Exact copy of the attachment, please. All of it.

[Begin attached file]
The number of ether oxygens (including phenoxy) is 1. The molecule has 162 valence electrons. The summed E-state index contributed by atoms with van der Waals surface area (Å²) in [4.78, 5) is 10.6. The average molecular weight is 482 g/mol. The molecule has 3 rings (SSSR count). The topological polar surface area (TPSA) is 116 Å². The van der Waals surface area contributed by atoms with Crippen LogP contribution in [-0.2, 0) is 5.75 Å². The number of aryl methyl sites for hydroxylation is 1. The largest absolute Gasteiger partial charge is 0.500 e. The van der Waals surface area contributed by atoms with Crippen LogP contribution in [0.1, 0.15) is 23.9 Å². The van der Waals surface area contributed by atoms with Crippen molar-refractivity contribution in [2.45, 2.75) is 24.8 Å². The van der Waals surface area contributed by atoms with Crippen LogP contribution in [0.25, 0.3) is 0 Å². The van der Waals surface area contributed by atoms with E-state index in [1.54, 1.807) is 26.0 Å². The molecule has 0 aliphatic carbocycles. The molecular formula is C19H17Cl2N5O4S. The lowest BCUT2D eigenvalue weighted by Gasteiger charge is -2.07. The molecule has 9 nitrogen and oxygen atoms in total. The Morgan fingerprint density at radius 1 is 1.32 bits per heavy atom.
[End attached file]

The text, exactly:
The number of ether oxygens (including phenoxy) is 1. The molecule has 162 valence electrons. The summed E-state index contributed by atoms with van der Waals surface area (Å²) in [4.78, 5) is 10.6. The average molecular weight is 482 g/mol. The molecule has 3 rings (SSSR count). The topological polar surface area (TPSA) is 116 Å². The van der Waals surface area contributed by atoms with Crippen LogP contribution in [-0.2, 0) is 5.75 Å². The number of aryl methyl sites for hydroxylation is 1. The largest absolute Gasteiger partial charge is 0.500 e. The van der Waals surface area contributed by atoms with Crippen LogP contribution in [0.1, 0.15) is 23.9 Å². The van der Waals surface area contributed by atoms with Crippen molar-refractivity contribution in [2.45, 2.75) is 24.8 Å². The van der Waals surface area contributed by atoms with Crippen LogP contribution in [0.25, 0.3) is 0 Å². The van der Waals surface area contributed by atoms with E-state index in [1.54, 1.807) is 26.0 Å². The molecule has 0 aliphatic carbocycles. The molecular formula is C19H17Cl2N5O4S. The lowest BCUT2D eigenvalue weighted by Gasteiger charge is -2.07. The molecule has 9 nitrogen and oxygen atoms in total. The Morgan fingerprint density at radius 1 is 1.32 bits per heavy atom.